Sciatica health facts
- Sciatica refers to pain in the back caused by a problem with the sciatic nerve, a large nerve extending from the lower back down the back of each leg.
- According to the American Academy of Orthopedic Surgeons, people are most likely to get sciatica between the ages of 30 to 50.
- Sciatica is most commonly caused by a herniated disc but can be caused by a range of other matters such as infection, obesity and medical conditions.
- Treatments range from at home options to surgery.
- However, up to 90% of people recover from sciatica without surgery.
What is sciatica nerve pain?
Sciatica refers to a pain that radiates along the sciatic nerve, which starts in the lower back and branches out through the hips, buttocks and down each leg, ending just before the knee. The sciatic nerve is the widest and longest nerve in the human body.
People between the ages of 30 and 50 are most likely to get sciatica. Most of the time sciatica only affects one side of the body.
Causes of sciatica
The most common cause of sciatica is a herniated disc in the spine. This disc acts as a cushion between the vertebrae, the small bones forming the backbone. The discs can get weaker as a person ages and become more vulnerable to injury.
At times the gel-like center of a disc pushes through its outer lining onto the roots of the sciatic nerve. About 1 in 50 people will get a herniated disc during their lifetime. Of those affected, around a quarter will have symptoms that last more than six weeks.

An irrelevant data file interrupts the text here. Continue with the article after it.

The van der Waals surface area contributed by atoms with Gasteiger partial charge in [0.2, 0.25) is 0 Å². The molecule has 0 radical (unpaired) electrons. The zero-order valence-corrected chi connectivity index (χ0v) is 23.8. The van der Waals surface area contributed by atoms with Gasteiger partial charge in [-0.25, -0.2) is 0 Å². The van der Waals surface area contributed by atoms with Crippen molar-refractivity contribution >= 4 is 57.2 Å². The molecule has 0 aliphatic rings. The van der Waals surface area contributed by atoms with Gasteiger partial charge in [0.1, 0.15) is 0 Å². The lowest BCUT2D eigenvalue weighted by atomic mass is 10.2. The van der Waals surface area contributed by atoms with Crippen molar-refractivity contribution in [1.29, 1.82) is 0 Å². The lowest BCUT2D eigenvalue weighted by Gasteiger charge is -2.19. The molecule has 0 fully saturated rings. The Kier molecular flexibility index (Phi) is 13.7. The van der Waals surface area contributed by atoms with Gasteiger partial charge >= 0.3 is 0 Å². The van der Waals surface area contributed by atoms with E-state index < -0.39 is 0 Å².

Other possible causes of sciatica
- Spinal stenosis. This narrowing of the spinal canal that in turn puts pressure on the nerve is more common in adults over 60.
- Spinal tumors. These compress the root of the sciatic nerve.
- Piriformis syndrome. Caused by spasms in the piriformis muscle, a small muscle deep in the buttocks, this affects the sciatic nerve by putting pressure on it and irritating it. This is common in women, runners, athletes and men who have a large wallet in the back pocket.
- Sacroiliac joint dysfunction or sacroiliitis. Irritation or inflammation of the sacroiliac joint, located at the bottom of the spine.
- Injury or infection. In general any condition, such as these, that compresses or irritates the sciatic nerve can trigger symptoms.
- Spondylolisthesis. A condition in which a small stress fracture causes one vertebra to slip forward over another below it. This narrows the opening through which the nerve exits.
- Pregnancy. Women may be more likely to develop the problem during pregnancy due to pressure on the sciatic nerve from the developing uterus.
- Obesity. The increased weight adds stress to the spine and can contribute to spinal changes.